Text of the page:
Peta Credlin, Aust. PM’s Chief Of Staff, Boldly Makes A Speech About Sexism In Politics


You know there’s a gender problem in politics when men are criticized for their policies, and women are slammed for their outfits. Yes, it’s 2015 and we STILL have this problem world wide!

Current Australian Prime Minister Tony Abbott made news at the end of 2014 when he doubled the female presence in his cabinet. But don’t get excited just yet. The representation went from one woman to two, a whole 100% increase. It may not surprise most Aussies who have grown accustomed to the Prime Minister’s penchant for subtle and sometimes blatant sexism.

Within his cabinet, Julie Bishop is the Minister for Foreign Affairs, and Sussan Ley was promoted from Assistant Education Minister to Health Minister, who is also responsible for Sport.

Back in 2012 after Julia Gillard became Australia’s first female Prime Minister in 2010 by taking over leadership of the Labor Party, she gave a rousing speech decrying then-opposition leader Tony Abbott’s blatant displays of misogyny. The speech has become somewhat of a swan song, and despite the messy drama she was involved in during her time as the country’s leader, Julia is remembered for being a fearless leader who shot down Tony for his schoolboy antics.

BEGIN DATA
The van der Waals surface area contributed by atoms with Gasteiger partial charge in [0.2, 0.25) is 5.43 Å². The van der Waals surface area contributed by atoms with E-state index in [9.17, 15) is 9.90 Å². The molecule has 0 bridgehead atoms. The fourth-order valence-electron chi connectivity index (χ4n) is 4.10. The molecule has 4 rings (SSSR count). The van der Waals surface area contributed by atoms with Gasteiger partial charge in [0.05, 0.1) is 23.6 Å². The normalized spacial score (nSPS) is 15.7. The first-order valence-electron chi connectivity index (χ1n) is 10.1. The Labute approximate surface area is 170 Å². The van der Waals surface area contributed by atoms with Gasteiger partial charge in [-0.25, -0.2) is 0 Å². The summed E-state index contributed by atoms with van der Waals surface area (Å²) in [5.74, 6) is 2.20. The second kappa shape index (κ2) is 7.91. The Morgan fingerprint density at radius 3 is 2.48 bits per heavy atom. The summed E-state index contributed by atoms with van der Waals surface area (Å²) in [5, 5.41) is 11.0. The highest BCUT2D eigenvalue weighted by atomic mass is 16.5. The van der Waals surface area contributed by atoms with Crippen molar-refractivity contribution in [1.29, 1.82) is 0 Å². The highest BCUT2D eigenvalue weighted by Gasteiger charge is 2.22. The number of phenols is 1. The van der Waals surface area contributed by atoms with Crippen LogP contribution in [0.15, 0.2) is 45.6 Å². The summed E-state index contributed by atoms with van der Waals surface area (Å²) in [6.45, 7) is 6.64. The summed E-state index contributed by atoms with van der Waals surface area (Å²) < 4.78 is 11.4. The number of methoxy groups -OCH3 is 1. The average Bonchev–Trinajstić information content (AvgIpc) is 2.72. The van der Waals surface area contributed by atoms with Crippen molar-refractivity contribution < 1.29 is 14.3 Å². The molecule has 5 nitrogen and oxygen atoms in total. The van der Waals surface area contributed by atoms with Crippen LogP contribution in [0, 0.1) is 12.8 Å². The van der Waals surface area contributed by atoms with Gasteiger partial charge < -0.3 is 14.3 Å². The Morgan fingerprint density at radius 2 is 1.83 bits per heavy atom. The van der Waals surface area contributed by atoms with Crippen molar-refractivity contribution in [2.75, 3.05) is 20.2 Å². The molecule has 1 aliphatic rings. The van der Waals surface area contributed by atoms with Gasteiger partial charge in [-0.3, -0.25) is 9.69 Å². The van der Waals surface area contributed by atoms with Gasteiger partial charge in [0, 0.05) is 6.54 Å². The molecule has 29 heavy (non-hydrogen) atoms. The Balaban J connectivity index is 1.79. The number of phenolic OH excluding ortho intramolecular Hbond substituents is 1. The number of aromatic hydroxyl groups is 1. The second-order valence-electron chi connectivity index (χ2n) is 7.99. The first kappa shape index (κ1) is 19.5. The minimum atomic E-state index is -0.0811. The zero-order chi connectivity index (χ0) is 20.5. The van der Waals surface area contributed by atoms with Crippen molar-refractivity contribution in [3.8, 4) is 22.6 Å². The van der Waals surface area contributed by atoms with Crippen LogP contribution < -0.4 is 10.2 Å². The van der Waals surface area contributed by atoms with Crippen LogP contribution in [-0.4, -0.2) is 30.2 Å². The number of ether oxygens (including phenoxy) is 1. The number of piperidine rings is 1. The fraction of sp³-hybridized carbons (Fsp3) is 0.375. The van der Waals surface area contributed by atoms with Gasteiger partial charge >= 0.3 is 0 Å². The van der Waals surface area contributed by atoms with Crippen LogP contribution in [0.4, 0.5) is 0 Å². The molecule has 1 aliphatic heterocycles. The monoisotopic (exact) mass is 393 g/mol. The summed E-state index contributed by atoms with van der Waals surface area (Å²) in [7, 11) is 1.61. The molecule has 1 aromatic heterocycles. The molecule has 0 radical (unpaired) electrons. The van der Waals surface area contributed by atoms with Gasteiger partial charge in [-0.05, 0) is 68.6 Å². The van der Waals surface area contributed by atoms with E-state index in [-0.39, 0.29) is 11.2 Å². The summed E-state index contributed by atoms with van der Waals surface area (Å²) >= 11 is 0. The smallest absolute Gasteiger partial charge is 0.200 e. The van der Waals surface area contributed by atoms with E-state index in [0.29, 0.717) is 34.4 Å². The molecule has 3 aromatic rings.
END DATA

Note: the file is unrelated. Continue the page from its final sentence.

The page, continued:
So it comes as a bit of a surprise (albeit it a good one!) that his chief of staff Peta Credlin has now given the Liberal Party, known to be more conservative, a feminist voice that has sorely been lacking.

At a recent forum on gender and politics in the city of Melbourne, she made quite the statement by calling politics in Australia masculine and exclusionary, and said the Liberal party needs to do more.

And Peta should know because as one of a very few handful of women surrounding Tony Abbott she has gotten her fair share of heavy-handed media criticism but she isn’t shying away from the way she is portrayed as a formidable and tough woman.

“I’ve had 16 years in Canberra, and I’m pretty resilient, but it is the toughest, most masculine, most exclusionary place, and I hardly ever walk into a room where there’s more than two women. Nine times out of 10, here and overseas, I am the only woman. And people ask me to get the cup of tea, and because I’ve got a man’s name, they just assume that I’m not Peta Credlin,” she said at the forum.


It is a commonly said thing amongst female politicians around the world that men who are assertive are considered good leaders, women who are assertive are labeled “bitch” or “bossy”.

“A bloke is ‘across the detail’, a woman’s a ‘micro-manager’. You know? A woman’s ‘a b***h’, but a guy is ‘strong and determined’. And we let people get away with this,” said Peta.